There are a lot of resources available about UICollectionView since the release in iOS 6.0. But most of them use the somewhat basic layout features with UICollectionViewDelegateFlowLayout. It for example only allows you to scroll horizontally or vertically. But what if you want both? What if you have an advanced and dynamic layout? That’s where UICollectionViewLayout comes in to play.

This is a short guide to help you understand UICollectionViewLayout. I suggest you check out UICollectionViewWaterfallLayout on GitHub after reading this. It covers all the basics that you’ll need to get started with UICollectionViewLayout.

I’ve also created a sample Xcode project (see screenshot above) that implements UICollectionViewLayout. Get it here.


UICollectionViewLayout has a different flow compared to UICollectionViewDelegateFlowLayout, which is similar to UITableViewDelegate where you for example provide heights for the cells and more.

You need to provide the position and the size for each item when you use UICollectionViewLayout. You do this by providing UICollectionViewLayoutAttributes inside UICollectionViewLayout for each item in your collection view.


An UICollectionViewLayoutAttributes object manages the layout-related attributes for a given item in a collection view. Layout objects create instances of this class when asked to do so by the collection view. In turn, the collection view uses the layout information to position cells and supplementary views inside its bounds.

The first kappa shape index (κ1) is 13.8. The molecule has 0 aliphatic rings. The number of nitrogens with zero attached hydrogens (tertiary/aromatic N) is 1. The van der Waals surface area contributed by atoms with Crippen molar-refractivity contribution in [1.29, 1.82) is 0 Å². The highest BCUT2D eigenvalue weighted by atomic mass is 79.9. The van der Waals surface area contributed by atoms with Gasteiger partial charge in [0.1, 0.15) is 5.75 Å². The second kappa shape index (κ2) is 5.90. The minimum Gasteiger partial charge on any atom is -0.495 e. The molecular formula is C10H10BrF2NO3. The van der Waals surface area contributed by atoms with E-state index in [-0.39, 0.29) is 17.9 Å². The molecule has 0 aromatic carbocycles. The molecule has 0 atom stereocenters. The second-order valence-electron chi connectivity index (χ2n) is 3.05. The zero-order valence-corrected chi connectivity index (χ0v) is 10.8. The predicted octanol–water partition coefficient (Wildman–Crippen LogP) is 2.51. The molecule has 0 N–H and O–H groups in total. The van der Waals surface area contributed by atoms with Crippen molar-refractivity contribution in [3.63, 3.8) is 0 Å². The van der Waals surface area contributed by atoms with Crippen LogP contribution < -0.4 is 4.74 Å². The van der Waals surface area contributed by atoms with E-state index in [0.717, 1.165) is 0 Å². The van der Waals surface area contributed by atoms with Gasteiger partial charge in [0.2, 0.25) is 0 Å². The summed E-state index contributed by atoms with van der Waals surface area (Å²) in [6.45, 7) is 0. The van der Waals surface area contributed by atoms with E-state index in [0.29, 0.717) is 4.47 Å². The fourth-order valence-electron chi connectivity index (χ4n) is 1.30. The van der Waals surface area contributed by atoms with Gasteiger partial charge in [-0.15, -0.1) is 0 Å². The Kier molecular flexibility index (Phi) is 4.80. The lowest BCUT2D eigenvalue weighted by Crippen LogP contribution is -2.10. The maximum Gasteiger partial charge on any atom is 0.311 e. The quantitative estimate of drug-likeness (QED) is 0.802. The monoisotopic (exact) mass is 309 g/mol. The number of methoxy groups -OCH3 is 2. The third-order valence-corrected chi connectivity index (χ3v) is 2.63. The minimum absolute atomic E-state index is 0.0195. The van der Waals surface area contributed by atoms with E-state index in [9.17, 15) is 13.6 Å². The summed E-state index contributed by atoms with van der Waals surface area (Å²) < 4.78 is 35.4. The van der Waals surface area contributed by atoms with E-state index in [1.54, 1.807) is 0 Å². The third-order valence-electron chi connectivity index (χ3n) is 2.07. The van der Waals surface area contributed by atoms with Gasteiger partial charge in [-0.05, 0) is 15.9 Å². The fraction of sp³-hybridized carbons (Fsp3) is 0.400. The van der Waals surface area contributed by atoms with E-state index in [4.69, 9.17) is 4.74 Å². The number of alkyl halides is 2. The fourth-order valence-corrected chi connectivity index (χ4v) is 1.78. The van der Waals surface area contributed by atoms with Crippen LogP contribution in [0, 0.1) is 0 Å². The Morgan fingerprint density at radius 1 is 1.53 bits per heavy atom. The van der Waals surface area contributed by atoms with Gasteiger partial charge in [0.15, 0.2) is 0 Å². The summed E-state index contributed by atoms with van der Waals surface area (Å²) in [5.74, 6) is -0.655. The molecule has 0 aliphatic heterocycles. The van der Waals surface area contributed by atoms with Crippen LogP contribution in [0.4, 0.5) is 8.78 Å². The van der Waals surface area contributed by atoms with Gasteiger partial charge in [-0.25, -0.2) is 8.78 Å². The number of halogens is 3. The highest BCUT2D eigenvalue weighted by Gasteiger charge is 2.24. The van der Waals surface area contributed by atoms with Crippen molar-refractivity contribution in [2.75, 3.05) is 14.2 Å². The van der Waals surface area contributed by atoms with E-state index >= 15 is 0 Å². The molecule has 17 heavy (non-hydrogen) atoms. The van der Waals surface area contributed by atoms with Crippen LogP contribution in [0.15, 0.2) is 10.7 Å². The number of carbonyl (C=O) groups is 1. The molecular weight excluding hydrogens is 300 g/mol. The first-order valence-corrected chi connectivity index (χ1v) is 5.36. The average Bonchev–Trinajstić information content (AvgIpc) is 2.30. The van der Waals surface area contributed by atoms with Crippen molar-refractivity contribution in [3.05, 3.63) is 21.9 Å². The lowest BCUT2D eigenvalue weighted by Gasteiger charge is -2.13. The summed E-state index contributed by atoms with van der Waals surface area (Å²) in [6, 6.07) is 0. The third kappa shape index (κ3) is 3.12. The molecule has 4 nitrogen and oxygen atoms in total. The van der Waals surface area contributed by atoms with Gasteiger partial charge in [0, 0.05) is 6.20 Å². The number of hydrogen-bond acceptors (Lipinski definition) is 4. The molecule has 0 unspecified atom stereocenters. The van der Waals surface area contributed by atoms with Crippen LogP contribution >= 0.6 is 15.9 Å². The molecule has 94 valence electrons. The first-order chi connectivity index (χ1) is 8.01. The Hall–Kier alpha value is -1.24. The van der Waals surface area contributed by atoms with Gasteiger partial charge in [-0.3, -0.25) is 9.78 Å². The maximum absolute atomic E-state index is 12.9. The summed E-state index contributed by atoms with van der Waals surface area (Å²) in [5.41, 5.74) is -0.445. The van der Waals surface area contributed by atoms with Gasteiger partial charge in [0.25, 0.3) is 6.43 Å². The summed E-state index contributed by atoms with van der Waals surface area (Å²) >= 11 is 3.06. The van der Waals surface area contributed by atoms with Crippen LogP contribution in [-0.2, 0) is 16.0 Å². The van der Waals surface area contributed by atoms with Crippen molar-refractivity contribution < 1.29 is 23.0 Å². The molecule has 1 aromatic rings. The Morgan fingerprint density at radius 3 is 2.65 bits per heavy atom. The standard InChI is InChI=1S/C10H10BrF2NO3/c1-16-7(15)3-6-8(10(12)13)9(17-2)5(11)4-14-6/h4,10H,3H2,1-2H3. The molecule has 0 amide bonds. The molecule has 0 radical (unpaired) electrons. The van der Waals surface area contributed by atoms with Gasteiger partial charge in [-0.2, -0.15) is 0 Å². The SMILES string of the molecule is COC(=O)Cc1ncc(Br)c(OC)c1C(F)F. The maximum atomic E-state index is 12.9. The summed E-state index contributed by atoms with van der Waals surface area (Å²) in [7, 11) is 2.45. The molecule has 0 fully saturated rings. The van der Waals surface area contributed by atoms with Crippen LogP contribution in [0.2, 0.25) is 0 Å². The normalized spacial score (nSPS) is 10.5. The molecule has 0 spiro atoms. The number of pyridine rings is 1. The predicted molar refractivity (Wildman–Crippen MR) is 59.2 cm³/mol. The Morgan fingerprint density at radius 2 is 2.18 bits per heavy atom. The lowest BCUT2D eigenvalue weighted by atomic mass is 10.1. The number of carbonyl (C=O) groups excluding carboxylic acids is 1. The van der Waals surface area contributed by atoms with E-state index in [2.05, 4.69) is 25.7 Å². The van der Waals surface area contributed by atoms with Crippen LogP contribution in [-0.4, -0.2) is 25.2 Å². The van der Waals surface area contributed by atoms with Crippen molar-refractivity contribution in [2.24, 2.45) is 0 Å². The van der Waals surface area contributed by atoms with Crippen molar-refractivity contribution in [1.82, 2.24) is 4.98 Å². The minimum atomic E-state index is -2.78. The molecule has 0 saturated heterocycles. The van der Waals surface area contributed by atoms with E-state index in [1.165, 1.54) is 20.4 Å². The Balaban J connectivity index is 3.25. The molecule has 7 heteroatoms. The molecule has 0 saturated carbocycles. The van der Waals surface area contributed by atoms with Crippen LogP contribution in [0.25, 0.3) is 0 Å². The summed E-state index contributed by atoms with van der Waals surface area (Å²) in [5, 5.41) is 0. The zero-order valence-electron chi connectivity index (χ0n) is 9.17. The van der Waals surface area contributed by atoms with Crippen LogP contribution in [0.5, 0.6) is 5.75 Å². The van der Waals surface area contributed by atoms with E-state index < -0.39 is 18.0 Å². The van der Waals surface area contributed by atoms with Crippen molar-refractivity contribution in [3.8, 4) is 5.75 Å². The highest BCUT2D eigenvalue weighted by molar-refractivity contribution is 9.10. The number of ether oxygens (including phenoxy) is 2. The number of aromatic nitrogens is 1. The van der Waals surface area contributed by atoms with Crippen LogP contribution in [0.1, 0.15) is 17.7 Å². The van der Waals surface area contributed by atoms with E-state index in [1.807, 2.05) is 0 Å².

UICollectionViewLayoutAttributes is the only object that determines the size and position of the cell. You should not confuse this with your UICollectionViewDataSource which should only set the content for the cell. It’s important to separate these two.

Implementation of UICollectionViewLayout

The first thing you’ll need to do is to subclass UICollectionViewLayout and connect it with your collection view. You can do this in UICollectionView’s init method initWithFrame:collectionViewLayout.

To get the basics to work you need to at least override these three methods in your UICollectionViewLayout subclass:

  • collectionViewContentSize
  • layoutAttributesForElementsInRect:
  • layoutAttributesForItemAtIndexPath:

You return the contentSize in the first method and the UICollectionViewLayoutAttributes in the last two methods. You could calculate the attributes for an item ‘on-the-fly’ but UICollectionViewLayout comes with a method called prepareLayout where it gives you a chance to pre-calculate the attributes for all items inside the collection view.

UICollectionViewLayout flow


UICollectionView will call prepareLayout when the collection view presents itself for the first time and each time the layout is invalidated (you can manually invalidate the layout by calling ‘invalidateLayout’ on the UICollectionViewLayout).

During each layout update, the collection view calls this method first to give your layout object a chance to prepare for the upcoming layout operation.

You should use prepareLayout to calculate the attributes for all your items and store these calculated attributes somewhere in your UICollectionViewLayout subclass so you can return the attributes when UICollectionView calls layoutAttributesForElementsInRect: or layoutAttributesForItemAtIndexPath:.

Horizontal and vertical scrolling

During the implementation of UICollectionViewLayout you are entirely responsible for the contentSize of the UICollectionView. Since you are pre-calculating all the attributes in prepareLayout you also know how big the content size will be. Simply provide a width and height that’s larger than the UICollectionView bounds to enable both horizontal and vertical scrolling. There’s an example in my example project.

Some resources

Also check out my example project to get you started.